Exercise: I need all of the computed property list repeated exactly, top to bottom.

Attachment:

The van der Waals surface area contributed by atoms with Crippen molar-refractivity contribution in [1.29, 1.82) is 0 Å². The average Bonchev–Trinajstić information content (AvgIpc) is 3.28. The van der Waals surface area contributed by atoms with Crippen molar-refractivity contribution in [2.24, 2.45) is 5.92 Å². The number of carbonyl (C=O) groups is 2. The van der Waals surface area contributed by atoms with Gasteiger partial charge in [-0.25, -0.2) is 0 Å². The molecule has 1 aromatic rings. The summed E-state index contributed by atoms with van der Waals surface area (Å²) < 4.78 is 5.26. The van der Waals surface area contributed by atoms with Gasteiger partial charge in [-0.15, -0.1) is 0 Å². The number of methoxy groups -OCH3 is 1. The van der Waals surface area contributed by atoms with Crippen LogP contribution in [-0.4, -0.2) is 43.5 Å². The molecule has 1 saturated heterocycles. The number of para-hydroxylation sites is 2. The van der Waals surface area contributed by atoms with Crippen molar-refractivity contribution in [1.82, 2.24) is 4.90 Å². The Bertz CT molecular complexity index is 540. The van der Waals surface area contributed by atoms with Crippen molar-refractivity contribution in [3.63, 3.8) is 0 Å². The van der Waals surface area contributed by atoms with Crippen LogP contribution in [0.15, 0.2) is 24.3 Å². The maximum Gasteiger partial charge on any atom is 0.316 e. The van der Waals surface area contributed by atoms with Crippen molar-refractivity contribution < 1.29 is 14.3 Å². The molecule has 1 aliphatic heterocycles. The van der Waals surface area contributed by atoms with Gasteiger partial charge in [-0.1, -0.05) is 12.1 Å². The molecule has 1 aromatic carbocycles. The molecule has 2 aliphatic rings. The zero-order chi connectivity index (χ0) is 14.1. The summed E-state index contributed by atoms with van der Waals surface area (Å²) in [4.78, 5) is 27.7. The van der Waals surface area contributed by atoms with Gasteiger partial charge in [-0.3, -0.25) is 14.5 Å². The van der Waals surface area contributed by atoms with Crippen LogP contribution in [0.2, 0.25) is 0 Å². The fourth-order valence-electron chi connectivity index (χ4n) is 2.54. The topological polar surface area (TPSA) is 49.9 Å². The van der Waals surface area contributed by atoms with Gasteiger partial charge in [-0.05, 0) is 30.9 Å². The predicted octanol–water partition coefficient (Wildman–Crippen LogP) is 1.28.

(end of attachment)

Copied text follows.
The van der Waals surface area contributed by atoms with Crippen molar-refractivity contribution in [1.29, 1.82) is 0 Å². The average Bonchev–Trinajstić information content (AvgIpc) is 3.28. The van der Waals surface area contributed by atoms with Crippen molar-refractivity contribution in [2.24, 2.45) is 5.92 Å². The number of carbonyl (C=O) groups is 2. The van der Waals surface area contributed by atoms with Gasteiger partial charge in [-0.25, -0.2) is 0 Å². The molecule has 1 aromatic rings. The summed E-state index contributed by atoms with van der Waals surface area (Å²) < 4.78 is 5.26. The van der Waals surface area contributed by atoms with Gasteiger partial charge in [-0.15, -0.1) is 0 Å². The number of methoxy groups -OCH3 is 1. The van der Waals surface area contributed by atoms with Crippen LogP contribution in [-0.4, -0.2) is 43.5 Å². The molecule has 1 saturated heterocycles. The number of para-hydroxylation sites is 2. The van der Waals surface area contributed by atoms with Crippen molar-refractivity contribution in [1.82, 2.24) is 4.90 Å². The Bertz CT molecular complexity index is 540. The van der Waals surface area contributed by atoms with Crippen molar-refractivity contribution in [3.63, 3.8) is 0 Å². The van der Waals surface area contributed by atoms with Crippen LogP contribution in [0.15, 0.2) is 24.3 Å². The maximum Gasteiger partial charge on any atom is 0.316 e. The van der Waals surface area contributed by atoms with Crippen molar-refractivity contribution < 1.29 is 14.3 Å². The molecule has 1 aliphatic heterocycles. The van der Waals surface area contributed by atoms with Gasteiger partial charge in [-0.1, -0.05) is 12.1 Å². The molecule has 1 aromatic carbocycles. The molecule has 2 aliphatic rings. The zero-order chi connectivity index (χ0) is 14.1. The summed E-state index contributed by atoms with van der Waals surface area (Å²) in [4.78, 5) is 27.7. The van der Waals surface area contributed by atoms with Gasteiger partial charge in [-0.3, -0.25) is 14.5 Å². The van der Waals surface area contributed by atoms with Crippen LogP contribution in [0.2, 0.25) is 0 Å². The fourth-order valence-electron chi connectivity index (χ4n) is 2.54. The topological polar surface area (TPSA) is 49.9 Å². The van der Waals surface area contributed by atoms with Gasteiger partial charge in [-0.05, 0) is 30.9 Å². The predicted octanol–water partition coefficient (Wildman–Crippen LogP) is 1.28.